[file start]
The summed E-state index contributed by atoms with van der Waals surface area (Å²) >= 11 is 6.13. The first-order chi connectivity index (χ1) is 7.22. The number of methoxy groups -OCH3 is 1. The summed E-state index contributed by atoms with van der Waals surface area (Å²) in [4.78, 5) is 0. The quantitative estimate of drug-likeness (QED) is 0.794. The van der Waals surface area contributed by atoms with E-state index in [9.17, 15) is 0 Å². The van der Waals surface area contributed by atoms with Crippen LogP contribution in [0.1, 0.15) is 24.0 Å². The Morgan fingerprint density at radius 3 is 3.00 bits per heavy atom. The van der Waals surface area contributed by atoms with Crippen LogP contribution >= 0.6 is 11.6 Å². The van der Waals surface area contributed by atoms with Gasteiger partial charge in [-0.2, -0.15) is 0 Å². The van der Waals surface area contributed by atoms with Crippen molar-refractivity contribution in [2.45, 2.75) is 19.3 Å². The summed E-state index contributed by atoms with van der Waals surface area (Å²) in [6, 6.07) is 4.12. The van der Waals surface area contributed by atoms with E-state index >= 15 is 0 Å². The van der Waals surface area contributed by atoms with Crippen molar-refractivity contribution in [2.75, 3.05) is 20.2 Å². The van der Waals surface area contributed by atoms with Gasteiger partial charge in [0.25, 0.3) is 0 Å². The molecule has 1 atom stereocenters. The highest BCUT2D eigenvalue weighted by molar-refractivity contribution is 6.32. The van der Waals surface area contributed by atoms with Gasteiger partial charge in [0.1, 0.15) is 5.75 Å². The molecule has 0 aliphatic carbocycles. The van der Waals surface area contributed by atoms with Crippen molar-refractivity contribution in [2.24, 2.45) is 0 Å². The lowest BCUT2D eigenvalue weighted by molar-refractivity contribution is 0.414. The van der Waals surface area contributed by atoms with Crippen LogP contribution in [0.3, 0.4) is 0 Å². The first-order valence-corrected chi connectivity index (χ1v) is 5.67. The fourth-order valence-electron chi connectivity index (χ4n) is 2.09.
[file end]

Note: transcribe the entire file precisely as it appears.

The summed E-state index contributed by atoms with van der Waals surface area (Å²) >= 11 is 6.13. The first-order chi connectivity index (χ1) is 7.22. The number of methoxy groups -OCH3 is 1. The summed E-state index contributed by atoms with van der Waals surface area (Å²) in [4.78, 5) is 0. The quantitative estimate of drug-likeness (QED) is 0.794. The van der Waals surface area contributed by atoms with E-state index in [9.17, 15) is 0 Å². The van der Waals surface area contributed by atoms with Crippen LogP contribution in [0.1, 0.15) is 24.0 Å². The Morgan fingerprint density at radius 3 is 3.00 bits per heavy atom. The van der Waals surface area contributed by atoms with Crippen LogP contribution >= 0.6 is 11.6 Å². The van der Waals surface area contributed by atoms with Gasteiger partial charge in [-0.2, -0.15) is 0 Å². The van der Waals surface area contributed by atoms with Crippen molar-refractivity contribution in [2.45, 2.75) is 19.3 Å². The summed E-state index contributed by atoms with van der Waals surface area (Å²) in [6, 6.07) is 4.12. The van der Waals surface area contributed by atoms with E-state index >= 15 is 0 Å². The van der Waals surface area contributed by atoms with Crippen molar-refractivity contribution in [2.75, 3.05) is 20.2 Å². The van der Waals surface area contributed by atoms with Gasteiger partial charge in [0.25, 0.3) is 0 Å². The molecule has 1 atom stereocenters. The highest BCUT2D eigenvalue weighted by molar-refractivity contribution is 6.32. The van der Waals surface area contributed by atoms with Gasteiger partial charge in [0.1, 0.15) is 5.75 Å². The molecule has 0 aliphatic carbocycles. The van der Waals surface area contributed by atoms with Crippen molar-refractivity contribution in [2.24, 2.45) is 0 Å². The lowest BCUT2D eigenvalue weighted by molar-refractivity contribution is 0.414. The van der Waals surface area contributed by atoms with Crippen LogP contribution in [0.3, 0.4) is 0 Å². The first-order valence-corrected chi connectivity index (χ1v) is 5.67. The fourth-order valence-electron chi connectivity index (χ4n) is 2.09.